China s first special envoy to the Horn of Africa, Xue Bing, center left, listens as Ethiopia s national security adviser, Redwan Hussein, speaks at the podium during a press conference in Addis Ababa, Ethiopia Monday, June 20, 2022. China s first special envoy to the Horn of Africa on Monday offered at a China-led peace conference to mediate in disputes in the region as Beijing seeks to strengthen its influence and protect its investments from conflict. AP
The China-Horn of Africa Conference on security, Governance and Development is the first of its kind and underscores Beijing's determination to play a greater role in a region beset by conflict and security issues.
"I am ready to provide mediation for the peaceful settlement of disputes, based on the will of the countries in this region," said Xue Bing, Beijing's first special envoy for the Horn of Africa.
He said it was important to "respect countries' sovereignty and territorial integrity, refrain from interfering in other countries' internal affairs... reject abuse of unilateral sanctions".
"China is convinced that countries in the Horn have... (the ability)... to resolve differences through dialogue and consultations," Xue said.
Redwan Hussein, national security adviser to Ethiopian Prime Minister Abiy Ahmed, said China was playing a "supportive role" in the region and that solutions to the various crises "should come from within".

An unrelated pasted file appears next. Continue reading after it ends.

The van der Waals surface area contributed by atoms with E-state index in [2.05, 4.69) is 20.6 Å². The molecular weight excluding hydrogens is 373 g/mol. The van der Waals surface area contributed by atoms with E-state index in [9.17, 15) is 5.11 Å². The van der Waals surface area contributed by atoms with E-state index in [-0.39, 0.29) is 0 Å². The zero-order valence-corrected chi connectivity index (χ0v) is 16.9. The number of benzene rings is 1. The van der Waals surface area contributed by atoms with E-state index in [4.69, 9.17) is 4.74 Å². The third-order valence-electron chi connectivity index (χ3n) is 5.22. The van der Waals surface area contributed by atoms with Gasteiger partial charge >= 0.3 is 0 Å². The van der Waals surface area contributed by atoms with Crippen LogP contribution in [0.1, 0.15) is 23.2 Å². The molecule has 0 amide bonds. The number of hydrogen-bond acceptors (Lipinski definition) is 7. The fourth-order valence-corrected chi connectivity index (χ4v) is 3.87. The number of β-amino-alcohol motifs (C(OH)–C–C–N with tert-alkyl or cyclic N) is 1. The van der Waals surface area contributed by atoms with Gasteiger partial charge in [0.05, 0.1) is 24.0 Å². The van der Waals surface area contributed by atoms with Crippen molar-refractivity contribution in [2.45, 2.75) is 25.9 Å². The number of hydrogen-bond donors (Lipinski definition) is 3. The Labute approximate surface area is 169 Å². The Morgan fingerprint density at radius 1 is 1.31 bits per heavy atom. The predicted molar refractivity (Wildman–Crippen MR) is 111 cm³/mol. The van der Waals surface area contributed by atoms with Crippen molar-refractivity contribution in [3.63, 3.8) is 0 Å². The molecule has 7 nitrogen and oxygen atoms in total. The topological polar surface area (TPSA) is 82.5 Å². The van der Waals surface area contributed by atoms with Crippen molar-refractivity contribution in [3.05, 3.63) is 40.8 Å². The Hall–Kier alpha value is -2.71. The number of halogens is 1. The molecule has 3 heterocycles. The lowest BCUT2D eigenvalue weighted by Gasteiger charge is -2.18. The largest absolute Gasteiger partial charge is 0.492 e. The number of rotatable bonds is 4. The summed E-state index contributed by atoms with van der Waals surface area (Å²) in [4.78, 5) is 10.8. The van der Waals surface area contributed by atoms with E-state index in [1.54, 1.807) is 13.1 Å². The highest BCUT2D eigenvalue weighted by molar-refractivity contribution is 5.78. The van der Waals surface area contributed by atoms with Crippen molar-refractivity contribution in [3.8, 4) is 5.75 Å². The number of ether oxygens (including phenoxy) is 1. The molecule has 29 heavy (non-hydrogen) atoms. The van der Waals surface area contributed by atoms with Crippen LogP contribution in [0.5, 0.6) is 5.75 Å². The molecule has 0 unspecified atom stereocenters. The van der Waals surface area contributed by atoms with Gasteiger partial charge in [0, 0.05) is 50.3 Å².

Ethiopia itself has been wracked by conflict in the north between government forces and the Tigray People's Liberation Front (TPLF) since November 2020 that has killed untold numbers of people and triggered a humanitarian crisis affecting millions.
Abiy last week for the first time signalled he was open to negotiate with the TPLF, with a lull in fighting since a truce in March, while the rebels have spoken of possible talks in the Kenyan capital Nairobi.
Xue was appointed to his role in February, shortly after a visit to Eritrea, Kenya and the Comoros by Foreign Minister Wang Yi.
The China-Horn conference, which wraps up on Tuesday, is being attended by representatives from Djibouti, Kenya, Somalia, South Sudan, Sudan and Uganda as well as Ethiopia and China, but with the notable exception of Eritrea.
China has a military base in Djibouti, its only one in Africa, as well as a port, aimed at securing its vast economic interests in the region.